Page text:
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Low Tide

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Escaping the buzz the castle is at the moment, Ariel makes her way through the crowd of servants. The atmosphere is busier than usual, and the light pink decorations that have been hung – rather tastefully, she has to admit – on seemingly every corner she turns, only add to the goal of suffocating her. She doesn’t have long before the guests’ arrival and even less time before she needs to go help Melody get ready – provided she’s able to find her daughter.

There is just something she needs to do for herself first.

The familiar smell of salt surrounds her as soon as she steps out onto the courtyard. Her heart leaps in her chest as it always does, with foolish hope and childish longing as it would need to leap over the meters of stone running around the castle, too, in order to fulfill its desire to join the waves the sound of which she can barely hear. She’s fled the walls of the castle only to find herself trapped between them and the one built 12 years ago. She is literally trapped between her current and past life, unable to reconcile with either of them.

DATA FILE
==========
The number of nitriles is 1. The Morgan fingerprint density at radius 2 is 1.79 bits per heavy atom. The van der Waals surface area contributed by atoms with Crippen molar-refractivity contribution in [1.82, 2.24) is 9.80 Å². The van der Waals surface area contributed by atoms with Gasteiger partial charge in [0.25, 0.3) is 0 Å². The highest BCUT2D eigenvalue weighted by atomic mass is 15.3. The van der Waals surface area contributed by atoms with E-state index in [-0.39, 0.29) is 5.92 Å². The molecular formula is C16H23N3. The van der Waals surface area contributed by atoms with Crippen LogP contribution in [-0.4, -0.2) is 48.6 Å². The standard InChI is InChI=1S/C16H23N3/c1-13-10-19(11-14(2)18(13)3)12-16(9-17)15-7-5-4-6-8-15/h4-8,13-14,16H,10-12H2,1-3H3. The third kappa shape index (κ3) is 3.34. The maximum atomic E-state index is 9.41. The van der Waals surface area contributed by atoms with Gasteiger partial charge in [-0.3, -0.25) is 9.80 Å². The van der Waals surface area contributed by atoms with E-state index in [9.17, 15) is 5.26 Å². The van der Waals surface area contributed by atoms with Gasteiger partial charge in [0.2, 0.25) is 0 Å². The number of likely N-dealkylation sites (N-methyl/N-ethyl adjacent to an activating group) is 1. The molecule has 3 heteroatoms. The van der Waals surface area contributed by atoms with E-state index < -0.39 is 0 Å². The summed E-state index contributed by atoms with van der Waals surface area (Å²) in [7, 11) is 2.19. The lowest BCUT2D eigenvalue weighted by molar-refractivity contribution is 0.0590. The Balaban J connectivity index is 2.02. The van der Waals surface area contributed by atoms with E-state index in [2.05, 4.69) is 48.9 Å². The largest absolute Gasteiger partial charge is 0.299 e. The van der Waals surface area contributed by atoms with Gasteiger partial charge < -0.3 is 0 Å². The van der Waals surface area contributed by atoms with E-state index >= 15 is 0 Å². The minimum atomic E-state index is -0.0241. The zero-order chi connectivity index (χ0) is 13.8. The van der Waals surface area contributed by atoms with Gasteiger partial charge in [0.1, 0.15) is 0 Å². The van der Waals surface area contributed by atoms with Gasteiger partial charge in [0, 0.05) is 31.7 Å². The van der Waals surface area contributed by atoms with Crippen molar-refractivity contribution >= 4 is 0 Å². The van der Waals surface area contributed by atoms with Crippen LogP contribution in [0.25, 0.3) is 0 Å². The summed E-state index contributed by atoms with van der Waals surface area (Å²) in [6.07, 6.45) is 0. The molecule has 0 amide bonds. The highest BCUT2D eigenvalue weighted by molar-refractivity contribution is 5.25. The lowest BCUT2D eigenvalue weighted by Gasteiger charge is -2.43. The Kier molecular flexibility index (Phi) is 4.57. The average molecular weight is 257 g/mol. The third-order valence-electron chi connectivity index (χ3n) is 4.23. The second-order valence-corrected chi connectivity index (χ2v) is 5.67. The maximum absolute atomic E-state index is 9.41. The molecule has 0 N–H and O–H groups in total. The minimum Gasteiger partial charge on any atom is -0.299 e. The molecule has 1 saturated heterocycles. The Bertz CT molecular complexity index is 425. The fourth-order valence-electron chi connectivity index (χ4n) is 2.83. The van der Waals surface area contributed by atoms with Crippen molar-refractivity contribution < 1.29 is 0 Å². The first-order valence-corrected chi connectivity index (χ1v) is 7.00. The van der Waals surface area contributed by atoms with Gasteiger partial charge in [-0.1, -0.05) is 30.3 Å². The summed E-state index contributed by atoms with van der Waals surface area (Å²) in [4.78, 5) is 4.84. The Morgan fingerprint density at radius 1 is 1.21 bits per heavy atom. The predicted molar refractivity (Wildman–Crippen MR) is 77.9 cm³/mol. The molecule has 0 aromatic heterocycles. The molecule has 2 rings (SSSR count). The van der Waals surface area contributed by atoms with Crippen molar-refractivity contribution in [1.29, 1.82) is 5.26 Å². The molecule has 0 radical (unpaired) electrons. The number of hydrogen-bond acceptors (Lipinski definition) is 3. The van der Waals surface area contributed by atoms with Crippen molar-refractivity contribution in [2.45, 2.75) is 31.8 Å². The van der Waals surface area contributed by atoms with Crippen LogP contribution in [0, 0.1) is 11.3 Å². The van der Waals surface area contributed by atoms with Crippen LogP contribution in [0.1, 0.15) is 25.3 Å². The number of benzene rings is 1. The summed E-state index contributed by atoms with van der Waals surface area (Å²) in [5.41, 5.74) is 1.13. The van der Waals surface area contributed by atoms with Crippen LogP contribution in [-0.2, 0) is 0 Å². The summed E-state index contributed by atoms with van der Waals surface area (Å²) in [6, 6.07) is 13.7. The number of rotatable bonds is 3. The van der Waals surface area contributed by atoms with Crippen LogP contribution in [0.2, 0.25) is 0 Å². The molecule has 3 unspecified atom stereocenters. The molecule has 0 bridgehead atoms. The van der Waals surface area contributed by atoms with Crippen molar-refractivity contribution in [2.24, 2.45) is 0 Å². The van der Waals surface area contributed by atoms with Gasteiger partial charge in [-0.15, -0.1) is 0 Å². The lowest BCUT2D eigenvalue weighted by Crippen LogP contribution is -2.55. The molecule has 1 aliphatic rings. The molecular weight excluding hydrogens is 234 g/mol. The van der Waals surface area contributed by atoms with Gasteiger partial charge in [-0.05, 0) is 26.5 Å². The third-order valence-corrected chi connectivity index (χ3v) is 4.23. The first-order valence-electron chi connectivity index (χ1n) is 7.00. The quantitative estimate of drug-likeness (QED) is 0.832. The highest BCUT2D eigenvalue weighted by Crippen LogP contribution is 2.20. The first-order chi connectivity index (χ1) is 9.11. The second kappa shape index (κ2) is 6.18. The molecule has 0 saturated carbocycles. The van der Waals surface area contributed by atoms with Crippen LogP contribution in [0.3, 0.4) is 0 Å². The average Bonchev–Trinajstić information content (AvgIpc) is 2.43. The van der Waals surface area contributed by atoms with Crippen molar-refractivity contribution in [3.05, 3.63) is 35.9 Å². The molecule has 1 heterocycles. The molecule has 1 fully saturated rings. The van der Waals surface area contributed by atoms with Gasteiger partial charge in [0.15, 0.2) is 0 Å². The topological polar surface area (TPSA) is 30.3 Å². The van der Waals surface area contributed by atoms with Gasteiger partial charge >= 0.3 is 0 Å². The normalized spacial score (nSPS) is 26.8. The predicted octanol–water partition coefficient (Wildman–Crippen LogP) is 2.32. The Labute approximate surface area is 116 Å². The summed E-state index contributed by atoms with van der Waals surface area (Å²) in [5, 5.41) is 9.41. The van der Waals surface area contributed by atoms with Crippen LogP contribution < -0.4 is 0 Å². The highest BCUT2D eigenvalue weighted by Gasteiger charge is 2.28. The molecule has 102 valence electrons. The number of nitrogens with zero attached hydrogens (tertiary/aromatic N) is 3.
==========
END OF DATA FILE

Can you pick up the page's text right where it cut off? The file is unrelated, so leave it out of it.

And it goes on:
She is happier than she’s ever been. Their kingdom is flourishing, and after years of trial and error while ruling by Eric’s side, Ariel can now proudly say she has had her part in it, too. She’s grown from a spirited girl to an independent woman, from a blushing bride to a self-assured wife. She has a loving husband who treats her as an equal, and she’s a mother to a lively little girl she loves more than she thought physically possible.

She’d do anything to keep Melody safe; it isn’t about that. She knew there were no guarantees about how long the decision to prevent Melody from connecting with a hidden part of herself would need to last. Only Ariel didn’t know to be afraid it would take 12 years. And she didn’t take into consideration that she would be hiding a part of herself, as well, for all that time.

At first, Melody was simply too young. Some years later, she wouldn’t have understood. Now she wouldn’t believe her.

Ariel will tell her daughter eventually, of course. After Melody grows out of her rebellious phase and trusts her mother based on her word alone. Or hopefully, even sooner once it would be safe to show her.

For the time being, though, it is easier to pretend she isn’t keeping secrets from Melody. Easier to outright lie than to come up with elaborate excuses to all the questions to which the answer is excruciatingly simple.